If the shaft is against the bone, pull the arrow out. If the wound starts to spurt blood, the head of the arrow has nicked an artery. Use the butterfly clamps to clip off the artery and stitch it back together with gut and a small bone needle. You must work fast. Unclamp the artery and check for leaks.
If the blood doesn’t spurt but the would is bleeding overly much, use black pepper to slow the bleeding and apply direct pressure. Adminster pain medication as needed. Once the bleeding has slowed, clean the wound out with antiseptic. Sprinkle with green powder to prevent infection, stitch the internal layers with bosk gut, and close the wound with silk. Use agrimony/blue grass salve and bandage. Healing time: 3-5 days
Barbed arrows must be cut out. Trying to pull them out will increase tissue damage. After the arrow head is removed, treat the wound as above. Healing time: 3-5 days
Crossbow bolts can be more of a problem. Most likely they will pass through the fleshy part of the body, but they could just as easily get wedged against a bone, making them difficult to remove. The bolt would most likely have to be cut out. Healing time: 3-5 days
Concussions: Keep the patient awake and watch for signs of confusion, etc.; monitor the pupils for abnormal dilation or contraction and alert a Healer/healing kajira of any changes.
Fracture of the Lower Jaw: A severely fractured jaw may have to be surgically wired shut by a Healer. Fortunately, most of the fractured jaws we see are not that serious. The patient is restricted to a soft or liquid diet. A hollow reed may have to be used to provide nourishment. Healing time: 3-5 days
Broken/bruised ribs: For severly bruised ribs, moss paste can be applied. Packets of the moss can be dispensed by the Healing Staff… It should be mixed in hot water, then applied to the bruised area. The moss should be allowed to dry completely (this would take many hours), then bathed off in the hot springs.
Broken ribs, for the most part, are bound. Probe the break to make sure it is lined up properly. You may have to push the bone back in place before wrapping the area. Bind the ribs with strips of bandages, though not so tightly that the patient has trouble breathing. Healing time: 3-5 days
Breaks and Fractures
"One of the girls was moaning and holding her left arm tightly against her body. It must have been severely bruised, if not broken. If it were broken it could be set, and she could then be returned to the cage." --Vagabonds, 459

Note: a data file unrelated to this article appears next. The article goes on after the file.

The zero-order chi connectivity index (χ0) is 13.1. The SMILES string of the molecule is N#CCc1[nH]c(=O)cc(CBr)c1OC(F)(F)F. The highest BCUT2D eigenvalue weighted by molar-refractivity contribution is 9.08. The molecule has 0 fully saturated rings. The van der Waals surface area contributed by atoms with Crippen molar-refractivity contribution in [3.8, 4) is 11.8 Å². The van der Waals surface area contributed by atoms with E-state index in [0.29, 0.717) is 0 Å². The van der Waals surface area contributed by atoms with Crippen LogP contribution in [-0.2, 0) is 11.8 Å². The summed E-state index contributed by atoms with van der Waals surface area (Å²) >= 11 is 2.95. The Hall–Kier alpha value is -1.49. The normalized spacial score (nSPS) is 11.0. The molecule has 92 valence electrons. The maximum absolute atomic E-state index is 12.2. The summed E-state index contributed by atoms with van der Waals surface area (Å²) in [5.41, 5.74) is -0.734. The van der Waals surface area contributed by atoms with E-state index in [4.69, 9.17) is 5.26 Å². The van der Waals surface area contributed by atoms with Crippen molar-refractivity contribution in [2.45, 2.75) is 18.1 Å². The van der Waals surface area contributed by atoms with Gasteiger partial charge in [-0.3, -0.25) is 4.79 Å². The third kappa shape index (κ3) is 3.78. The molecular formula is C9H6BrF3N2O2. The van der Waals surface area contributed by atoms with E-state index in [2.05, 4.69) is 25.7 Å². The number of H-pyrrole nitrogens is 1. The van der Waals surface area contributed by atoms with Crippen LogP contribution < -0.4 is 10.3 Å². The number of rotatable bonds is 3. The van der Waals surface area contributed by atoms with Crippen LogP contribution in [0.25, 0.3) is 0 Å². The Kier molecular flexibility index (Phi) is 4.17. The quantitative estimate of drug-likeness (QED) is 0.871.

"I yanked the fellow by the neck leash of twisted cloth to his feet. I thrust the silver tarsk into his mouth, so that he could not speak. 'Seek a physician,' I told him. 'Have your wrist attended to. It appears to be broken. Do not be in Victoria by morning.' I then turned him about and, hurrying him with a well-placed kick, sent him running, awkwardly, painfully, whimpering and stumbling, from the dock."--Rouge, 156
Types of Breaks/Fractures-
Incomplete: The break doesn't go through the whole bone.
Complete: The bone is broken all the way through, but the halves are still in contact.
Simple fracture: The break goes all the way through the bone. The bone is separated but held together by muscle and skin.
Compound fracture: The bone has penetrated the skin.
Reset the bone carefully, if needed, making sure to give the patient a piece of leather or rope to bite down on before attempting to reset the bone. Once the bone has been reset, immobilize the limb or body area. On an extremity, a simple splint will work. When splinting a limb, be sure to use ample padding before applying the splints.
This kind of situation is a perfect example of when shock can set in. Please see the "Shock" section of this page, if applicable to your patient.
Nasal Trauma (broken nose): Do not try to set. Alert a Healer/healing kajira. Healing time: 3-5 days
Soft Tissue Injuries (sprains, strains, and contusions):
For sprains, pack the limb with moss paste -- or, if the paste is not available, mud -- to reduce swelling, then wrap for support. Healing time: 1-2 days.
For strains, give willow bark or lavinia for pain and have the patient rest as much as possible. Healing time: 1-2 days.
For the more severe bruisng associated with contusions, moss paste can be applied. It should be mixed in hot water then applied to the bruised area. The moss should be allowed to dry completely (this would take many hours), then it can be bathed off in the hot springs. Healing time: 1-2 days
Wound Care - Punctures and Lacerations:
"I had found that I could stand on the leg. It had been lacerated, but none of the long, rough-edged wounds was deep. I would have it soon treated by a physician in my own holding."--Raiders, 171
"I found Flaminius, the Physician, in his quarters, and he obligingly, though drunk, treated the arm which Ho-Tu had slashed with the hook knife. The wound was not at all serious. 'The games of Kajurilia can be dangerous,' remarked Flaminius, swiftly wrapping a white cloth about the wound, securing it with four small metal snap clips."--Assassin, 264
Cuts and lacerations are some of the most common injuries seen in Tuchuk, along with arrow wounds. Cleanse the wound and determine how deep it is. If it is shallow, apply honey salve to seal it, then bandage it, if necessary. Healing time: 1 day
For deeper cuts, apply blue grass salve to numb the area, then stitch it closed. Depending on how deep the wound is, you may have to use layers of stitches. Use bosk gut for internal stitches, as it will eventually disolve. Silk should be used for external stitches which will be removed when the wound is completely healed. Apply agrimony/blue grass salve atop the stitches, then bandage the wound, changing the wrappings twice daily. Healing time: 3-5 days
If the wound is spurting blood, there is a nicked or severed artery. Use the butterfly clamps to clip off the artery, then stitch it back together with gut and a small bone needle. You must work fast. Unclamp the artery and check for leaks. Healing time: 3-5 days